In collections of scientific and cultural history that are too big to see, metadata act as virtual handles for rare and delicate artifacts from the past. At the Arnold Arboretum, a collection of long-lived trees, vines, and shrubs managed by Harvard University, landscapes from around the world and across time are stitched together by metadata. However, metadata are worthy of study themselves. Created in varied social and technological eras, they register the organizational structures and values of their time. Through a combination of data visualization and interviews with Arboretum staff, this essay illuminates what metadata can teach us about their own social and material histories, as well as how to study collections digitally.
The Local Data Design Lab is focused on bridging the substantial divide between two complimentary, but largely disconnected areas of work: data studies and data visualization. The first is an area of scholarly inquiry that has emerged recently in response to the phenomenon of Big Data and seeks to make sense of data from a social perspective. The second is a form of design practice, which produces informative and expressive interfaces to data. It is influenced by, but more publicly oriented than the sub-field of computer science called information visualization. The goal of this crossover research is to develop new models of visualization that inform and engage, but also prompt reflection on the nature of data and the work that they do. Our projects take on a variety of interrelated forms:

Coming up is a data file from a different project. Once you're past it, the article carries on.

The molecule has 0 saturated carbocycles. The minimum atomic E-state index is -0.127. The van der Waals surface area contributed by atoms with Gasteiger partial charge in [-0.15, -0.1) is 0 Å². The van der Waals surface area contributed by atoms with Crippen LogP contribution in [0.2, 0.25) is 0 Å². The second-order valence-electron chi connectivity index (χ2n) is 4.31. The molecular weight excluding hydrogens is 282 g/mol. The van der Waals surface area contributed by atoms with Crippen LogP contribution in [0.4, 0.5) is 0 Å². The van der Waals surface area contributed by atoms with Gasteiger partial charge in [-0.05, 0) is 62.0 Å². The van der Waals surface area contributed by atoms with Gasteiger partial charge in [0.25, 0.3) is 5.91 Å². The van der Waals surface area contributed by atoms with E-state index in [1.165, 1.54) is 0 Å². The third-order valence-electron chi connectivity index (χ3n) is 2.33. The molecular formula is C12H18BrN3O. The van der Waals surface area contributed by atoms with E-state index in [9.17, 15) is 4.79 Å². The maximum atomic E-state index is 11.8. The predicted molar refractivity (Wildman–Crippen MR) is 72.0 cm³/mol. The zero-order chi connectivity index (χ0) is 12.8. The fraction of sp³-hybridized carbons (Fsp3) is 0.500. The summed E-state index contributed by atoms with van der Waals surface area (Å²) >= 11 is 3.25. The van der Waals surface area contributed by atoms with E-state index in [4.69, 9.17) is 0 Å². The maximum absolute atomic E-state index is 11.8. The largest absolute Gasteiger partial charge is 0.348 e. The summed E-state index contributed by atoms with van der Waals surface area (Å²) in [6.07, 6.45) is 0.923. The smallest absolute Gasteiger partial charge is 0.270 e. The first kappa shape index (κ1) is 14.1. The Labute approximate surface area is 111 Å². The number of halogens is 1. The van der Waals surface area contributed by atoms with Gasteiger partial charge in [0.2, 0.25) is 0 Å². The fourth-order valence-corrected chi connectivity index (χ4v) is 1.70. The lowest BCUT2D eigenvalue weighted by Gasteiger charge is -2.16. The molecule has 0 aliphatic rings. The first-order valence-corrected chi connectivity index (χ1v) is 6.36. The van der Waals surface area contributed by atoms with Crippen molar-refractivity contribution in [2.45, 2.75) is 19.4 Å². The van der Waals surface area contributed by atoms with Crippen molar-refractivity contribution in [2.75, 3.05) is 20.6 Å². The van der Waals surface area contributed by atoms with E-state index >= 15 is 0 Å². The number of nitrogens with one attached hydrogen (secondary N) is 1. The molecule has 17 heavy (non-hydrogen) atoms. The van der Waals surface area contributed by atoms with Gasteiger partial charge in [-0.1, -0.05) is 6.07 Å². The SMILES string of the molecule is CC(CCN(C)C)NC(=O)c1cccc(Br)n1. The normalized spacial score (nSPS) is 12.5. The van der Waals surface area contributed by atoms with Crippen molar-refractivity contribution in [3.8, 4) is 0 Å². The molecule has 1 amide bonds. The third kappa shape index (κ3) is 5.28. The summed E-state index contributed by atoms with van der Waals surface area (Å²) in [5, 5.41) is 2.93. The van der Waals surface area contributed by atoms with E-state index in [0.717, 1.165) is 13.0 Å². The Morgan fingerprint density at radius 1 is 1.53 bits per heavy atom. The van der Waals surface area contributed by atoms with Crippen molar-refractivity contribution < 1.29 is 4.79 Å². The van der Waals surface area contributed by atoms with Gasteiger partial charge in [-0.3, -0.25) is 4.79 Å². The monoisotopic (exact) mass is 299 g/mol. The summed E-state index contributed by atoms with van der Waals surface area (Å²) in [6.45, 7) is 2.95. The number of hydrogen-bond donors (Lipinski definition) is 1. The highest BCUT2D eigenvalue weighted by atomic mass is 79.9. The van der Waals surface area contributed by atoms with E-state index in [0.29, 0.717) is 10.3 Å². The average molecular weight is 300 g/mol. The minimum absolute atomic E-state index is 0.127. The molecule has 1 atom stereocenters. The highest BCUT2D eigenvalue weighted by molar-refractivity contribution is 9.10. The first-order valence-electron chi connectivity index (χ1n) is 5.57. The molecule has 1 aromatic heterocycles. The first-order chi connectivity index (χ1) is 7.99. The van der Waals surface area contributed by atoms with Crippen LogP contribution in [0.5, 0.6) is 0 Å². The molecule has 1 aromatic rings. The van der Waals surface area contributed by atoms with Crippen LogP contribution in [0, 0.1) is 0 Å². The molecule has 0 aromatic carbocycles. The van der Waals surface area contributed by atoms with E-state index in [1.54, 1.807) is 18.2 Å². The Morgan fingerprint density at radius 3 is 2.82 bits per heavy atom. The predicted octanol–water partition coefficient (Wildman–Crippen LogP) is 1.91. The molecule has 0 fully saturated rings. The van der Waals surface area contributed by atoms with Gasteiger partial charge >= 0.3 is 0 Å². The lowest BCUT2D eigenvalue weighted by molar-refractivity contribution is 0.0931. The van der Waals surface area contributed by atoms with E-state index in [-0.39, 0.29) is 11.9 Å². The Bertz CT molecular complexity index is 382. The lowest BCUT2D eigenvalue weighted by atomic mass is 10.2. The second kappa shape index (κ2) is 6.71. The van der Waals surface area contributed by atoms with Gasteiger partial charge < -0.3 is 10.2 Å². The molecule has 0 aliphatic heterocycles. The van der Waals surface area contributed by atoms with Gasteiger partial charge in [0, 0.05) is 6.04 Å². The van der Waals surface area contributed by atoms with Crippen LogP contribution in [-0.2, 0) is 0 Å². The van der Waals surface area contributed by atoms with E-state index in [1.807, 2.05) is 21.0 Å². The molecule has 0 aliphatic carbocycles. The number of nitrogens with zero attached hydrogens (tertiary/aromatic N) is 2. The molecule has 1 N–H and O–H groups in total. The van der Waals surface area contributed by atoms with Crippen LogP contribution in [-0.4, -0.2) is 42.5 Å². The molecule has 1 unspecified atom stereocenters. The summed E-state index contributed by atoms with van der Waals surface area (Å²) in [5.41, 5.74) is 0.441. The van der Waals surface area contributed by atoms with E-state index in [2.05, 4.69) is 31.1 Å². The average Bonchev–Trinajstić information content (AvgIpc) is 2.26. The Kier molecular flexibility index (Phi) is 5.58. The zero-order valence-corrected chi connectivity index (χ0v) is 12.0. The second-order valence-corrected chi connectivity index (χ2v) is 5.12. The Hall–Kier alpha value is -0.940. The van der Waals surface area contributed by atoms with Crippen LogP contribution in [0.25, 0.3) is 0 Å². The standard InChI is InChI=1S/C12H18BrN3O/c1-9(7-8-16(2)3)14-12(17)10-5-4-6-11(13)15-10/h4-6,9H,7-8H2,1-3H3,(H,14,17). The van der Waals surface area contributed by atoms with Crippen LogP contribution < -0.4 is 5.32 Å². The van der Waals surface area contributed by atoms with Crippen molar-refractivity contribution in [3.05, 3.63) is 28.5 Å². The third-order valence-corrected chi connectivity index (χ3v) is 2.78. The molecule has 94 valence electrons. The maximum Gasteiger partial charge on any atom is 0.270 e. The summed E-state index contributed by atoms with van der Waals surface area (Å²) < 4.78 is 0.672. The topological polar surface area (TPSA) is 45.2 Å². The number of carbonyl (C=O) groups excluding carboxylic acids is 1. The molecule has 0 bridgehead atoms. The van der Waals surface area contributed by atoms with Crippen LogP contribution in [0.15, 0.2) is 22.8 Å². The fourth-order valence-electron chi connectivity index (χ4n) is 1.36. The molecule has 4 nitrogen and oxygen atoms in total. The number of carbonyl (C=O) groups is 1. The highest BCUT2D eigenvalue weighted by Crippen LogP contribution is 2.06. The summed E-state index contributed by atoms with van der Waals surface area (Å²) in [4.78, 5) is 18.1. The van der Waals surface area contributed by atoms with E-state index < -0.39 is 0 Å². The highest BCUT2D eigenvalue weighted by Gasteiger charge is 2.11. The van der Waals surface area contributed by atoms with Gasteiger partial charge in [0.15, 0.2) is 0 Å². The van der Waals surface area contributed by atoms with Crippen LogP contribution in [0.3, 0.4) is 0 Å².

- Empirical data studies that can inform practice in data visualization
- Data visualizations that support or embody our studies of data
- Hands-on workshops that enable others to engage critically with data
Beyond its impact in scholarship and practice, the research of the Local Data Design Lab has the potential to improve data literacy in the public realm and is rapidly finding purchase in education, journalism, advocacy and planning-all of which struggle to keep people informed in the face of Big Data.